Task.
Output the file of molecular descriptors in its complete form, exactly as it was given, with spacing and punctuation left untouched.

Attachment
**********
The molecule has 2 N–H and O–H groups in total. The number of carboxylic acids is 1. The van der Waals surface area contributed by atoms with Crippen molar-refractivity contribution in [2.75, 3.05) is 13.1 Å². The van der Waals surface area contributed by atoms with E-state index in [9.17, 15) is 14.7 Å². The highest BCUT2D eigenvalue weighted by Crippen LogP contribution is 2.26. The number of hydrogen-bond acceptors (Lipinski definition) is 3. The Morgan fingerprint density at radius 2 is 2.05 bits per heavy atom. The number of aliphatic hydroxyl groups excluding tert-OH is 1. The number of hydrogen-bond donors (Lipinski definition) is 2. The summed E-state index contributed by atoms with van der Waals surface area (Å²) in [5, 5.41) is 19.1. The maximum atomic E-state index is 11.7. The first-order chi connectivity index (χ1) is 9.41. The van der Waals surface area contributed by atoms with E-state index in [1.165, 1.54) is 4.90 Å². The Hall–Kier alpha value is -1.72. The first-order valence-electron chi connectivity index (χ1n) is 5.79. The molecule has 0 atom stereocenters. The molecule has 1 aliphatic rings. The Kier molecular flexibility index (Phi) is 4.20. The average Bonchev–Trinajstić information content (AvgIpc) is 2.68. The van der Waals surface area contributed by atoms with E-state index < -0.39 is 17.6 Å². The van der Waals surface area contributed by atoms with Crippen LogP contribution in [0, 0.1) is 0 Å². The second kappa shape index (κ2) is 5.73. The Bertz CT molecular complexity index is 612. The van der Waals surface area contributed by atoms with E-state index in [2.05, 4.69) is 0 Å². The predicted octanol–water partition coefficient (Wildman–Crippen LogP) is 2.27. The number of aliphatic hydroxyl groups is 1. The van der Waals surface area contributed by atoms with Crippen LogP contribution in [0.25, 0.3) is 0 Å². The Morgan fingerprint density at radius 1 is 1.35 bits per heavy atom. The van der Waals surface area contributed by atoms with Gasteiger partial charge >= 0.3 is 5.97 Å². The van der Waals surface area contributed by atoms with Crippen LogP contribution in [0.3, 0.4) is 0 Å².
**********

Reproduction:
The molecule has 2 N–H and O–H groups in total. The number of carboxylic acids is 1. The van der Waals surface area contributed by atoms with Crippen molar-refractivity contribution in [2.75, 3.05) is 13.1 Å². The van der Waals surface area contributed by atoms with E-state index in [9.17, 15) is 14.7 Å². The highest BCUT2D eigenvalue weighted by Crippen LogP contribution is 2.26. The number of hydrogen-bond acceptors (Lipinski definition) is 3. The Morgan fingerprint density at radius 2 is 2.05 bits per heavy atom. The number of aliphatic hydroxyl groups excluding tert-OH is 1. The number of hydrogen-bond donors (Lipinski definition) is 2. The summed E-state index contributed by atoms with van der Waals surface area (Å²) in [5, 5.41) is 19.1. The maximum atomic E-state index is 11.7. The first-order chi connectivity index (χ1) is 9.41. The van der Waals surface area contributed by atoms with E-state index in [1.165, 1.54) is 4.90 Å². The Hall–Kier alpha value is -1.72. The first-order valence-electron chi connectivity index (χ1n) is 5.79. The molecule has 0 atom stereocenters. The molecule has 1 aliphatic rings. The Kier molecular flexibility index (Phi) is 4.20. The average Bonchev–Trinajstić information content (AvgIpc) is 2.68. The van der Waals surface area contributed by atoms with E-state index < -0.39 is 17.6 Å². The van der Waals surface area contributed by atoms with Crippen LogP contribution in [0, 0.1) is 0 Å². The second kappa shape index (κ2) is 5.73. The Bertz CT molecular complexity index is 612. The van der Waals surface area contributed by atoms with E-state index in [2.05, 4.69) is 0 Å². The predicted octanol–water partition coefficient (Wildman–Crippen LogP) is 2.27. The number of aliphatic hydroxyl groups is 1. The van der Waals surface area contributed by atoms with Crippen LogP contribution in [0.25, 0.3) is 0 Å². The Morgan fingerprint density at radius 1 is 1.35 bits per heavy atom. The van der Waals surface area contributed by atoms with Gasteiger partial charge >= 0.3 is 5.97 Å². The van der Waals surface area contributed by atoms with Crippen LogP contribution in [0.3, 0.4) is 0 Å².